Sri Sarada Devi, Sri Ramakrishna,
and Swami Vivekananda

Sri Sarada Devi is the spiritual consort of Sri Ramakrishna, a revered God-man and spiritual teacher of the past century. She was born in the village of Jayrambati, about 60 miles northwest of Calcutta, on December 22, 1853.

Sri Sarada Devi

From a very early age, young Sarada exhibited spiritual qualities. Quiet and reflective by nature, she would readily go out of her way to help others. Such service came naturally and needed no prompting.

Young Sarada loved playing with holy images, especially the Goddesses Kali and Lakshmi and showed early evidence of spiritual adeptness. Although her family was poor Sarada enjoyed a happy childhood, though in later years she would assume the care of burdensome family members.

As was custom at the time, Sarada was promised in marriage at an early age. This was no ordinary betrothal, however. From his village of Kamarpukur, the God-intoxicated saint, Sri Ramakrishna, had sent his family to Sarada's doorstep to fetch the "bundle which had been marked" for him, referring to a practice of marking the best straw for use.

Sri Ramakrishna

As was also the custom, she remained with her family until her late teens, when, in her concern, she felt it was time to join her husband. Reports were circulating that Sri Ramakrishna had gone mad, and Sarada resolved to go care for him.

Upon her arrival, however, the spiritual couple immediately recognized each other. As priest of the Kali Temple at Dakshineswar, he ordered all provisions for her care. Soon afterwards, Sri Ramakrishna arranged for a Shodashi Puja, that is, a worship of the Divine Mother as a virgin. When Sarada arrived for the worship, he had her take the special seat meant for the Divine Mother. During the ceremony, both entered into spiritual ecstacy. With this special worship, Sri Ramakrishna's intense spiritual quest came to an end. In the years to come, each would assume significant roles in bringing Vedanta inspiration and teachings to light.

Born in a remote village about one hundred miles from Calcutta on Feb 18, 1836, Sri Ramakrishna is felt by many to have ushered in a new age of spirituality. Through his life and experience, he showed that both the personal and impersonal aspects of God are real and that all religions lead a sincere aspirant to direct experience of this Divine Reality.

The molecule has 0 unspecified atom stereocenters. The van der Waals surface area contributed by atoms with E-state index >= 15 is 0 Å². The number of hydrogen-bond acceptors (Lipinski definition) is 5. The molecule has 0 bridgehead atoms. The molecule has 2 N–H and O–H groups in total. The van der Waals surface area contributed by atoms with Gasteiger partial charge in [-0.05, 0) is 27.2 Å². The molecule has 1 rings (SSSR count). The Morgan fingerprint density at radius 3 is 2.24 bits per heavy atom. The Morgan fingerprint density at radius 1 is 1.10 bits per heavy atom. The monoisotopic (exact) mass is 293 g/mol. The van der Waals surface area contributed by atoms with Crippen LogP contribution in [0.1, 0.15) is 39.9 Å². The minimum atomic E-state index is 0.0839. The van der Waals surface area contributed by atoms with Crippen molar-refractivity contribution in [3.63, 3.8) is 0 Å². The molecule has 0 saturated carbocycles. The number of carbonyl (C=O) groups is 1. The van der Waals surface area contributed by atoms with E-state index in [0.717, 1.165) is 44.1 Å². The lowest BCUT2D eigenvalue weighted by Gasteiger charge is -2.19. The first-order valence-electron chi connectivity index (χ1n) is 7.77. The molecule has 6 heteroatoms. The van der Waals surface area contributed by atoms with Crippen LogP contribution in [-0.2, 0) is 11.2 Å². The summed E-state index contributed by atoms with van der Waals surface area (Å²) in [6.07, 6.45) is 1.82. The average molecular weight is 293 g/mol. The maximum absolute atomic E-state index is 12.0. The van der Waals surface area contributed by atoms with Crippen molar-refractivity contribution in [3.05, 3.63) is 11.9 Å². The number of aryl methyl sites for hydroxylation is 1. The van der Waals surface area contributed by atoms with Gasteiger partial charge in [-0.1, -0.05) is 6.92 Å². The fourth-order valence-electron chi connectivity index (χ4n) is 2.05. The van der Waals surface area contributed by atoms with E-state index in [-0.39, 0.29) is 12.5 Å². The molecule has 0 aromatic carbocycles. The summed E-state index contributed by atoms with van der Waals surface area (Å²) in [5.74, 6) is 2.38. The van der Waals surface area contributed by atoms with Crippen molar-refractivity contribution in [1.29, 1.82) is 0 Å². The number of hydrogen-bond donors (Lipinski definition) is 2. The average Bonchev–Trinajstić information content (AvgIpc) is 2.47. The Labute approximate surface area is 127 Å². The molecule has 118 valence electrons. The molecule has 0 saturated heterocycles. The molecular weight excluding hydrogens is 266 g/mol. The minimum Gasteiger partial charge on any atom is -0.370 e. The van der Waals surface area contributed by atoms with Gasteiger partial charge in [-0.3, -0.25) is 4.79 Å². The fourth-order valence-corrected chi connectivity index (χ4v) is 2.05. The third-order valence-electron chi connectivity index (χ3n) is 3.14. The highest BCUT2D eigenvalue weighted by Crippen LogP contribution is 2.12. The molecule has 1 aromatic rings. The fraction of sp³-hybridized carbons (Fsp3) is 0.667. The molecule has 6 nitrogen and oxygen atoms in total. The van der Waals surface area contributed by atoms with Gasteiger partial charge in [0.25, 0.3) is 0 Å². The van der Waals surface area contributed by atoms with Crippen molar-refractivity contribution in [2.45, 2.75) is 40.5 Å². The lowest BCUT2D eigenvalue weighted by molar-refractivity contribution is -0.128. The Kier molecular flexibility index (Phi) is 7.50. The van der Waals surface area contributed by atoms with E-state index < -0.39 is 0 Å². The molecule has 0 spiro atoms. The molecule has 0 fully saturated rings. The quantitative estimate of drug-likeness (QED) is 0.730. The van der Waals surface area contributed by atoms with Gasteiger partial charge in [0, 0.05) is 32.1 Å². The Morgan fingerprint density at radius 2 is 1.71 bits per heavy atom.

During Sri Ramakrishna's lifetime, Sri Sarada Devi was seemingly hidden away. Nonetheless, upon his mahasamadhi, death, she became the inspiraton and guiding force of the Ramakrishna movement for three decades. Her influence was direct and profound. Mother is recognized as a spiritual force by her own right, not merely as the wife of Sri Ramakrishna.

The Master himself set the vision of Mother. "She upon whom you are meditating is cutting vegetables," he told a young disciple. "Go and help her." And to another young disciple he said, "Nothing is possible except by Mother's grace."

Her all-compassionate love, keen insight, and careful attention to both the spiritual and mundane led to her being reverently referred to as the Holy Mother.

Swami Vivekananda

It was on the strength of Holy Mother's assurances that Swami Vivekananda traveled to America, wherein he became the foremost proponent of Vedanta in the West. Following his participation as Hindu delegate at the Chicago Parliament of the World's Religions in 1893, he spent more than three of his nine remaining years traveling and teaching in America. Swamiji, as he was called, left the body on July 4, 1902, at age 39. His short time on earth made a profound impact which was felt around the world.

During the United States Bicentennial Celebration, Swami Vivekananda was counted among those foreign visitors who have most contributed to the country. In India, January 12, Swamiji's birthday, has been declared All Youth Day, reflecting Swamiji's heroic efforts in his homeland and his visionary faith in humankind.

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This page was updated July 24, 1999.

Copyright © 1996-99, by Sri Sarada Society